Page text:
Canon Law and the Ceremonial of Bishops require that when sacred places have been violated by sinful, scandalous actions, acts of reparation must be performed to restore them. How appropriate, therefore, that after violations of the temple that is the human body through scandals of clerical abuse, some kind of public act of reparation should be performed.
It was for just this that I travelled down to St John’s Cathedral, Portsmouth, at the weekend for a day of prayer and reparation, led by Bishop Philip Egan of Portsmouth, for sins of abuse. He preached a powerful homily at the principal Sunday Masses, connecting the day of reparation to our Lenten battle against Satan’s temptations. Emphasising that repentance and renewal begin in our own heart, he asked in impassioned tones how the Church could hope for a renewal of mission, outreach and service if her own house was not in order – if we have not repented of the scandal of abuse within the Church and made reparation for it.
This is the second such event which Grief to Grace has supported. They are a concomitant of our work with survivors, because an awareness of the spiritual impact of abuse must inform true healing. Such days allow us all to acknowledge the damage to Christ’s Body and to ask mercy for our collective guilt. Though not responsible for abuse ourselves, we are recognising that the crisis is ultimately grounded in rebellion against God’s holy law, and that all such rebellion has consequences for the whole Body of Christ. When one member suffers, we all suffer, so by our intercession and reparation we are seeking to make up for the sins of the body and asking God to restore it to health. On such days we are also expressing our sense of solidarity with the victims of abuse by acknowledging the gravity of this sin and the particular way it contradicts everything the Church should be.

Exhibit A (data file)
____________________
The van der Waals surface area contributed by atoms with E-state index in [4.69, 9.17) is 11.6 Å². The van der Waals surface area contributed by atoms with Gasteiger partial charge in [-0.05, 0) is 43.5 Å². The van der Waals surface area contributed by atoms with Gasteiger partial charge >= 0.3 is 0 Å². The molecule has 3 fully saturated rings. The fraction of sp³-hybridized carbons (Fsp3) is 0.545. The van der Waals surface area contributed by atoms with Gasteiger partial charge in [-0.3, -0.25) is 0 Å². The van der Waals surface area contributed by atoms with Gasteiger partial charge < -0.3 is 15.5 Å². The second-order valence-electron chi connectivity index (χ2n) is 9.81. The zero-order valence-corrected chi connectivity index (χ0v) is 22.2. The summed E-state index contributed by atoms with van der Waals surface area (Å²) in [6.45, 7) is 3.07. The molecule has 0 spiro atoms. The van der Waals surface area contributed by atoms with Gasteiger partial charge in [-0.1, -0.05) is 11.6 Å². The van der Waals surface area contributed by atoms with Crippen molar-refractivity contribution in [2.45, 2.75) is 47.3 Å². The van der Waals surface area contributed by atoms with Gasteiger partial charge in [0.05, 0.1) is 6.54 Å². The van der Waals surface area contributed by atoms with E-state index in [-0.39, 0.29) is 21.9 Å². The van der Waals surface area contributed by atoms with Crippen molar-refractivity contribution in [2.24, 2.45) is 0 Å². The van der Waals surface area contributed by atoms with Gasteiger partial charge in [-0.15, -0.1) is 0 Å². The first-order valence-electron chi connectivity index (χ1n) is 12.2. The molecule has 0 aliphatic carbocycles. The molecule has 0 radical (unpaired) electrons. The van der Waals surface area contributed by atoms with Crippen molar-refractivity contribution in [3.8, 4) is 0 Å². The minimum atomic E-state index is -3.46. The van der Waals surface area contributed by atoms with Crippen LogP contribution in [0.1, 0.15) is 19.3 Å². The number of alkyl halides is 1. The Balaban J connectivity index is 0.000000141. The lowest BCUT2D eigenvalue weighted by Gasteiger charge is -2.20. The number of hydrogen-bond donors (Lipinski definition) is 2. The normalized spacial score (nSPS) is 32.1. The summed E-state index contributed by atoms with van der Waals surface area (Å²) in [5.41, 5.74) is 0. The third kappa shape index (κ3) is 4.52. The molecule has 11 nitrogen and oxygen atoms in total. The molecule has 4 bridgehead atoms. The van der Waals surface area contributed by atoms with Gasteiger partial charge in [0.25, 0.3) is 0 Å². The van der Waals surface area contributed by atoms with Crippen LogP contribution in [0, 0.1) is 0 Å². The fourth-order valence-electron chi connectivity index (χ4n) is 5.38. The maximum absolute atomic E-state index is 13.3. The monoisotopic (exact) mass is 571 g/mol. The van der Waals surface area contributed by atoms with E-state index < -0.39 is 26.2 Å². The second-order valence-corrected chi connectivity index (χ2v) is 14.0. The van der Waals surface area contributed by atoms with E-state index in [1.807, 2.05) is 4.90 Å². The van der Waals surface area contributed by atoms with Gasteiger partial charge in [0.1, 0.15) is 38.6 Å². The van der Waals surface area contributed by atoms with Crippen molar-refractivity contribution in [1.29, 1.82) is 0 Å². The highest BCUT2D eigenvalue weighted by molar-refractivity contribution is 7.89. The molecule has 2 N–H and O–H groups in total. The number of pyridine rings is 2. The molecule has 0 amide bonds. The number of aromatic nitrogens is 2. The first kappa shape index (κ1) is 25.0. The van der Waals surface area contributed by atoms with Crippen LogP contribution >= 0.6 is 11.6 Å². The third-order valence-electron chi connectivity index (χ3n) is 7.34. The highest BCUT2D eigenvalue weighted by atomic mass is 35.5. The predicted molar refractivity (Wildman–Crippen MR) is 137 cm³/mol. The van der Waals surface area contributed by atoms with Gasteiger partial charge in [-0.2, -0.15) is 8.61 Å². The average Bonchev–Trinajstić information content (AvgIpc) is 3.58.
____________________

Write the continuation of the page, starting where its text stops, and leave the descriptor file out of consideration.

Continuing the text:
The day includes Mass, recitation of the rosary, litanies and talks about the effects of abuse. It culminates in a communal act of atonement by all present, led by the bishop, the high priest of the Church in that place. The Blessed Sacrament is exposed and adored on the altar and powerful prayers of repentance recited. Then in silence the bishop prostrates on the sanctuary floor. The priests present do the same, as do some of the congregation.
Prostration is an act of humility, a way of pleading for God’s mercy. It shows that we do not take for granted how infinitely holy and good God is, and that we are aware of the immense love against which we have sinned. It’s also a gesture of supplication and trust. God made us from the dust of the earth; only his Spirit can lift us from there and endow us with new life. On Ash Wednesday we recalled this truth. The prophet Joel urged priests to weep between the vestibule and the altar and ask God to spare his people.
I would like to see such days in every diocese, maybe every parish. The Church has a long way to go to heal abuse survivors and thereby recover a purified, less compromised priesthood which reveals the image of the priest as father and man of blessing. This requires ongoing prayer and reparation. The Church will heal from the abuse crisis to the extent she learns to minister to its victims and stops seeing them as peripheral – just a temporary reproach. Jesus placed children in the disciples’ midst as the model for those in his kingdom. What will he say to those who continue to ignore or minimise the harm done to the same little ones?
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